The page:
The treasure hunt was a lot of fun and I think it’s going to make an engineer more interested in working with the company. Sure, it’s a little quirky but it requires a slight time commitment (it took me about 15 minutes to figure it all out) and a knowledge that will immediately cut the wheat from the chaff. I love this kind of creativity.
The Usability of Passwords
There are two great tips in this article — one for users and one for developers. For users: your password should be multiple words; “this is fun” would take 2,537 years to crack using today’s technology. For devs, adding a 5-second time delay between password attempts moves the time to crack “alpine fun” from 2 months to 63 years. [via iamcal.com]
I often find myself teaching someone new to web design about something very specific and can’t remember the name. “So you just pick your class name and write all the, er, definitions.” Maybe I’m not that bad, but this list of vocabulary is a good reference to give someone just starting with CSS.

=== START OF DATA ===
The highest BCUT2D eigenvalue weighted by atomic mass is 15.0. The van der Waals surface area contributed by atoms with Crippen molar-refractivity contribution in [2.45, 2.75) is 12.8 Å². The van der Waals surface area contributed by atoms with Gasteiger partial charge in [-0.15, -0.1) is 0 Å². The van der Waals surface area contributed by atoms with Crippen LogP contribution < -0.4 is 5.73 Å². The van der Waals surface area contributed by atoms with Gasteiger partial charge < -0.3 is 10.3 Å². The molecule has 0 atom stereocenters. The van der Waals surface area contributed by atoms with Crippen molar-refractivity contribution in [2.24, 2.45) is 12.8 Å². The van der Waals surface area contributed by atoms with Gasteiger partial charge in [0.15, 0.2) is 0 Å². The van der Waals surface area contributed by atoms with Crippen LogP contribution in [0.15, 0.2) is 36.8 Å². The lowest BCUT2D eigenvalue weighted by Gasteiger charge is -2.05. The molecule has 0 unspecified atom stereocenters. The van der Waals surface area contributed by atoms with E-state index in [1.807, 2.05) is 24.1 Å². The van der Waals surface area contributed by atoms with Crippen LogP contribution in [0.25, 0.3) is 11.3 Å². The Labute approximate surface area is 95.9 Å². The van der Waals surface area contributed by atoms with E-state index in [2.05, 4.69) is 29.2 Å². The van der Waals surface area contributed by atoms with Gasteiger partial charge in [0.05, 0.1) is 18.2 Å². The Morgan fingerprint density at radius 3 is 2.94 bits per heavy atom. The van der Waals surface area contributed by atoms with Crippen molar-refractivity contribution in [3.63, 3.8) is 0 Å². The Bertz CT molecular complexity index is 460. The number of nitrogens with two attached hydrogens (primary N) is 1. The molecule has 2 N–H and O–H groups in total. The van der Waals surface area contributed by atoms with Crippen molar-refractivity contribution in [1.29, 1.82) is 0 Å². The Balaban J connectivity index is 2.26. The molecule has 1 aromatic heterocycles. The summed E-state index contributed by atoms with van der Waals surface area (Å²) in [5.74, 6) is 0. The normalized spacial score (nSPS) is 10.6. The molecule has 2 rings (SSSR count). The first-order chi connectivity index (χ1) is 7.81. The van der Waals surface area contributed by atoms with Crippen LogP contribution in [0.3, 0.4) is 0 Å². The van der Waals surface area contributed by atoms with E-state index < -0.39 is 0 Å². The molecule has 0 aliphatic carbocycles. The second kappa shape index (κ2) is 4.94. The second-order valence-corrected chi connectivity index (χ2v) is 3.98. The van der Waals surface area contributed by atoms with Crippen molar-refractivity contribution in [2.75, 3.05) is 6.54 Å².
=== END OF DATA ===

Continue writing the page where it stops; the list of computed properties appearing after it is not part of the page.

Web Directions South 2010 Opening Titles
Cameron Adams created an amazing example of what you can do with HTML5 and CSS3. It makes me start to wonder if this is faster than building something comparable in Flash or another Motion Graphics tool. Anyway, this is amazing and needs to be viewed in Chrome. [via @stop]
Why 37signals Skips Photoshop
I could always see why 37signals can skip Photoshop as part of the design process, but I’m starting to believe that more and more product-driven companies can too. Comps build up expectations and the final product will never satisfy everyone. Jason makes a lot of good points here, but this one especially rings true.